|Birth name||Percival Payne|
|Born||May 4, 1926|
New York City, New York, U.S.
|Died||January 29, 1979 (aged 52)|
Los Angeles, California, U.S.
Payne's father was Wild Bill Davis's drummer Chris Columbus. After early study with Vic Berton, in 1944 Payne started playing professionally around New York with the Dud and Paul Bascomb band, Hot Lips Page, Earl Bostic (1945–1947), Tiny Grimes (between 1947 and 1950), and Lucille Dixon (1948).
From 1950 to 1953, Payne played with Erskine Hawkins' big band, and led his own band for two years, but in late December, 1954, he made his most significant move, joining Basie's band for more than ten years of constant touring and recording. He was originally asked only to temporarily fill in for Basie's ailing regular drummer, but Payne's flashy style was such a hit that he was immediately hired to be Basie's permanent drummer.
He left Basie in 1965, leading his own trio and touring with Illinois Jacquet in 1976. He was Frank Sinatra's personal drummer for all of the singer's appearances with the Count Basie Orchestra in 1965 and 1966; in fact, whenever Sinatra sang with Basie in the 1960s, Payne was the drummer. He later rejoined Basie at his wife's urging as the regular drummer (1972–1974). Most of the rest of his career, however, was spent in the Harry James band, which he joined in 1966, and with which he was working when he died of pneumonia at the age of 52. When he was dying in the hospital, Harry James paid all of his medical bills and subsequent funeral costs.
Harold Jones, Count Basie's regular drummer from 1967 until 1972, told an interviewer, "I am proud to say that I took everything that I could from Sonny Payne." Butch Miles, Basie's regular drummer for a total of 15 years starting in 1975, told an interviewer, "I took a lot of my cues and a lot of my drumming style from Sonny Payne. When I first joined the band I knew, I knew everything that he had played, so we'd get to a certain point, I'd just play what Sonny had played and it worked." In the early 1990s after Count Basie's death, leader Frank Foster was auditioning a young drummer for the Basie Band. Foster asked the drummer to come back for another audition in six months after the young man had listened to every recording he could find of Sonny Payne drumming with Count Basie.
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With Count Basie
- Count Basie Swings, Joe Williams Sings (Verve, 1956)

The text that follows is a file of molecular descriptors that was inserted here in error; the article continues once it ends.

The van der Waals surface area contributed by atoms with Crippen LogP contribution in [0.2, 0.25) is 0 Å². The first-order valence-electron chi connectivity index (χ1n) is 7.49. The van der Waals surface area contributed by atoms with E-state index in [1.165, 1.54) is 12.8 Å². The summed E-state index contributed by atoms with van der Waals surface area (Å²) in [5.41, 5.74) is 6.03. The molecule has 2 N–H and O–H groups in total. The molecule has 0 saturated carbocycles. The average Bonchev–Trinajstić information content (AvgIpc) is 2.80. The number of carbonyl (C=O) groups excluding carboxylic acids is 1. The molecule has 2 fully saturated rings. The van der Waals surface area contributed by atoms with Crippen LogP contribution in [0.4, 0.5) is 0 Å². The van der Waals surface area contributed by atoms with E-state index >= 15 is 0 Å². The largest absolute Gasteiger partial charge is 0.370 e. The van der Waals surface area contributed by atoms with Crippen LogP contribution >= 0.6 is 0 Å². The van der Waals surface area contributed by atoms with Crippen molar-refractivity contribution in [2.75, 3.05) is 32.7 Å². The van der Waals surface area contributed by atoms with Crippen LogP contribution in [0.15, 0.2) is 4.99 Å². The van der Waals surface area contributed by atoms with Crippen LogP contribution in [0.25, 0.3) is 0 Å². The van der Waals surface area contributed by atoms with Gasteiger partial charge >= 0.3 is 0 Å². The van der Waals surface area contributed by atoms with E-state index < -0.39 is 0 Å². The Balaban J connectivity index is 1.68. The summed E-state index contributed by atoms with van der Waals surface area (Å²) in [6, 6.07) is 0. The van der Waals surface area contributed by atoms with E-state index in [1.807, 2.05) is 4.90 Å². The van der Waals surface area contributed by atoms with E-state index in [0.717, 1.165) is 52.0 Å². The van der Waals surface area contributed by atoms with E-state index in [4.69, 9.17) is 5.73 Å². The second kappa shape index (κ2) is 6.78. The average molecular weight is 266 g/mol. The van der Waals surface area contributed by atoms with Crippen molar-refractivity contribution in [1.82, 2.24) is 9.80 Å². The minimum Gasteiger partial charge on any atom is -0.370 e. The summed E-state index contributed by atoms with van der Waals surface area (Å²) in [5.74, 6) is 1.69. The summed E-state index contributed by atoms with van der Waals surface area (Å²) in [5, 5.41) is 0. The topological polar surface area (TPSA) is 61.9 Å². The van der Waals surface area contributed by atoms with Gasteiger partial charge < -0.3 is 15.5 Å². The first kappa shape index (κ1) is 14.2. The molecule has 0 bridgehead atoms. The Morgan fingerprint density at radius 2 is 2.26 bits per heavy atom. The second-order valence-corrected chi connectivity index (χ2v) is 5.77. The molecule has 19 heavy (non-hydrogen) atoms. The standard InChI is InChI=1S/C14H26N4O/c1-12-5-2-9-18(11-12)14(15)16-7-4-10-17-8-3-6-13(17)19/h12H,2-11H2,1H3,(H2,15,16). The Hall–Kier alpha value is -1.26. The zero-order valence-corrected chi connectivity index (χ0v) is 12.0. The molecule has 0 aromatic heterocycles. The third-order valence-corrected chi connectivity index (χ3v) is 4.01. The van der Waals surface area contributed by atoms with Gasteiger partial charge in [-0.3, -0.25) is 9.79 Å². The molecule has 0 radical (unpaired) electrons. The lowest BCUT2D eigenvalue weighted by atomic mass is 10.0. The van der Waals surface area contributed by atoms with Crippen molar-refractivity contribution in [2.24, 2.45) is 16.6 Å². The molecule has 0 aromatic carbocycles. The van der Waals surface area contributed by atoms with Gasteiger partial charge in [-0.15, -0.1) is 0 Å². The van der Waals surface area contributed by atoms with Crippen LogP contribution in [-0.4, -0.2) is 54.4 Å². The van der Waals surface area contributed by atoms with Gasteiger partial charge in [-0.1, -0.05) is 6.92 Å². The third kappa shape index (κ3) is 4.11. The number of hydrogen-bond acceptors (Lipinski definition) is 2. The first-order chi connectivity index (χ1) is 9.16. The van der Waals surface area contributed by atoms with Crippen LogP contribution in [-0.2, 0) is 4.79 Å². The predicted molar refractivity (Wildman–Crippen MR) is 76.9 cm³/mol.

- April in Paris (Verve, 1956)
- The Greatest!! Count Basie Plays, Joe Williams Sings Standards with Joe Williams
- Metronome All-Stars 1956 (Clef, 1956) with Ella Fitzgerald and Joe Williams
- Hall of Fame (Verve, 1956 )
- Basie in London (Verve, 1956)
- One O'Clock Jump (Verve, 1957) with Joe Williams and Ella Fitzgerald
- Count Basie at Newport (Verve, 1957)
- The Atomic Mr. Basie (Roulette, 1957) aka Basie and E=MC2
- Basie Plays Hefti (Roulette, 1958)
- Sing Along with Basie (Roulette, 1958) - with Joe Williams and Lambert, Hendricks & Ross
- Basie One More Time (Roulette, 1959)
- Breakfast Dance and Barbecue (Roulette, 1959)
- Everyday I Have the Blues (Roulette, 1959) - with Joe Williams
- Dance Along with Basie (Roulette, 1959)
- Not Now, I'll Tell You When (Roulette, 1960)
- The Count Basie Story (Roulette, 1960)
- Kansas City Suite (Roulette, 1960)
- The Legend (Roulette, 1961)
- Count Basie/Sarah Vaughan (Roulette, 1961)
- Back with Basie (Roulette, 1962)
- Sinatra–Basie: An Historic Musical First (Reprise, 1962)
- On My Way & Shoutin' Again! (Verve, 1962)
- This Time by Basie! (Reprise, 1963)
- More Hits of the 50's and 60's (Verve, 1963)
- It Might As Well Be Swing (Reprise, 1964) with Frank Sinatra
- Pop Goes the Basie (Reprise, 1965)
- Basie Meets Bond (United Artists, 1966)
- Live at the Sands (Before Frank) (Reprise, 1966 )
- Sinatra at the Sands (Reprise, 1966) with Frank Sinatra
- Basie's Beatle Bag (Verve, 1966)
With Al Grey
- The Last of the Big Plungers (Argo, 1959)
- The Thinking Man’s Trombone (Argo, 1960)
- Shades of Grey (Tangerine, 1965)
With Joe Newman
- Counting Five in Sweden (Metronome, 1958)